Sen. Marco Rubio (R-FL) is backing American workers employed at Amazon’s Bessemer, Alabama, warehouse who are currently voting on whether they want to unionize against the wishes of the multinational corporation’s billionaire executives.
Last month, the roughly 5,800 Americans employed at the Bessemer Amazon warehouse were sent ballots so they could vote on unionization. If the majority of workers vote in support of unionization, they will be the first Amazon union in the United States and will join the Retail, Wholesale, and Department Store Union (RWDSU).
As Breitbart News has reported, Amazon executives have fought the unionization vote at nearly every turn. In January, they filed an appeal opposing mail-in voting for the unionization vote in an effort to slow the process.
In an op-ed for USA Today on Friday, Rubio slammed Amazon for “waging a culture war against working-class values” and announced his support for the warehouse’s workers looking to unionize.
For the past several years, Amazon has waged a war against working-class values. The Silicon Valley titan uses anticompetitive strategies to crush small businesses, bans conservative books and blocks traditional charities from participating in its AmazonSmile program. Not surprisingly, it has also bowed to China’s censorship demands. [Emphasis added]
Here’s my standard: When the conflict is between working Americans and a company whose leadership has decided to wage culture war against working-class values, the choice is easy — I support the workers. And that’s why I stand with those at Amazon’s Bessemer warehouse today. [Emphasis added]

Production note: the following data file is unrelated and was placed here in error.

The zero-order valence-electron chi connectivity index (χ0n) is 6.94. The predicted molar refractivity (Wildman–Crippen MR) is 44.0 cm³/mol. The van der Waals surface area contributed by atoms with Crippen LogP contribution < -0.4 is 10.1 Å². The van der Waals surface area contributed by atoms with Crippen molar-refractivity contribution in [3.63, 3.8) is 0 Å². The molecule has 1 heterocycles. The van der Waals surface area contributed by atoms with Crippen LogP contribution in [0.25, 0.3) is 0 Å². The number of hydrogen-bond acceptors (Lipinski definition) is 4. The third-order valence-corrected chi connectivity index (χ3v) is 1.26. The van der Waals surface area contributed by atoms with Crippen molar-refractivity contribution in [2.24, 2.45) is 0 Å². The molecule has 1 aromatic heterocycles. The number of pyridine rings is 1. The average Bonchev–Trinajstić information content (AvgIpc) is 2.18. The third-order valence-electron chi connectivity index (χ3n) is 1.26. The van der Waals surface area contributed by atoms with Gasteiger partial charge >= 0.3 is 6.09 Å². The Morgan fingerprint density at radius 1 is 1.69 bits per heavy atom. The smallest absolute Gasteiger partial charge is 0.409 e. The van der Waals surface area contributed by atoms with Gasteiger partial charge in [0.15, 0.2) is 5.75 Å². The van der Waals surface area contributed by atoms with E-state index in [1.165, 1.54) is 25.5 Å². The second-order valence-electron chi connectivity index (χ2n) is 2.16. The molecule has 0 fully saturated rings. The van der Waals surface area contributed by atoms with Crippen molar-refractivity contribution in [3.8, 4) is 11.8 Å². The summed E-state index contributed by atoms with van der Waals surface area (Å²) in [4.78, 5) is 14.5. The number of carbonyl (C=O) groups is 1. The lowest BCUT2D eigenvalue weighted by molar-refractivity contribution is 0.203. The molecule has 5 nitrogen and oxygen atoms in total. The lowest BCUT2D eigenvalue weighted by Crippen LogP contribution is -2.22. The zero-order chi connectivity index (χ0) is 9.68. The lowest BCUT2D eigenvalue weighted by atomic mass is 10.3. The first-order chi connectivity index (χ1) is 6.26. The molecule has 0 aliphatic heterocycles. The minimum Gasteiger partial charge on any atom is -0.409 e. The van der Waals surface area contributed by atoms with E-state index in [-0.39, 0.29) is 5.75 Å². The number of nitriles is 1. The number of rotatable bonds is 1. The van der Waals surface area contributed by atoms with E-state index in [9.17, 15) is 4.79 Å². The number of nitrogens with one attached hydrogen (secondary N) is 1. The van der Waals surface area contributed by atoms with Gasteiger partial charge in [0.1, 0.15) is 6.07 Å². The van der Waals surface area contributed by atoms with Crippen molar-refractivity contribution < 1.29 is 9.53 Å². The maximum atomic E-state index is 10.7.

Uniquely malicious corporate behavior like Amazon’s justifies a more adversarial approach to labor relations. It is no fault of Amazon’s workers if they feel the only option available to protect themselves against bad faith is to form a union. Today it might be workplace conditions, but tomorrow it might be a requirement that the workers embrace management’s latest “woke” human resources fad. [Emphasis added]
Amazon’s corporate practices were most recently in the news after its Amazon Prime streaming service dropped a documentary film about U.S. Supreme Court Justice Clarence Thomas, the only black American currently serving on the court, during Black History Month.
A report by House Democrats on monopolies revealed that Amazon “accounts for over half of all print book sales and over 80 percent of e-book sales” and “reportedly controls about 65 percent to 70 percent of all U.S. online marketplace sales.”
This month, reports indicated that Amazon is refusing to sell ebooks and audiobooks it publishes through its in-house publishing arms to U.S. libraries as executives want library patrons to buy their books instead of borrowing them as generations of Americans have.
In the midst of economic lockdowns that have crippled small and medium-sized businesses, Amazon has profited billions and made 2020 the corporation’s most profitable year. Amazon CEO Jeff Bezos, similarly, boosted his fortune by 60 percent since March 2020.
Despite Amazon’s broad corporate power in the market, the corporation has skated by for years without paying federal income taxes. In 2020, the corporation paid federal income taxes for the first time since 2016. The amount paid by Amazon was just $162 million last year, a fraction of its 2019 $13.9 billion pre-tax reported income. For context, Amazon paid in federal income taxes just 1.2% of its pre-tax reported income last year.
The Bessemer unionization vote is expected to conclude sometime after March 29. Since the effort began, RWDSU union representatives say there have been more than 1,000 Amazon workers who have inquired about unionizing.
John Binder is a reporter for Breitbart News. Email him at email@example.com. Follow him on Twitter here.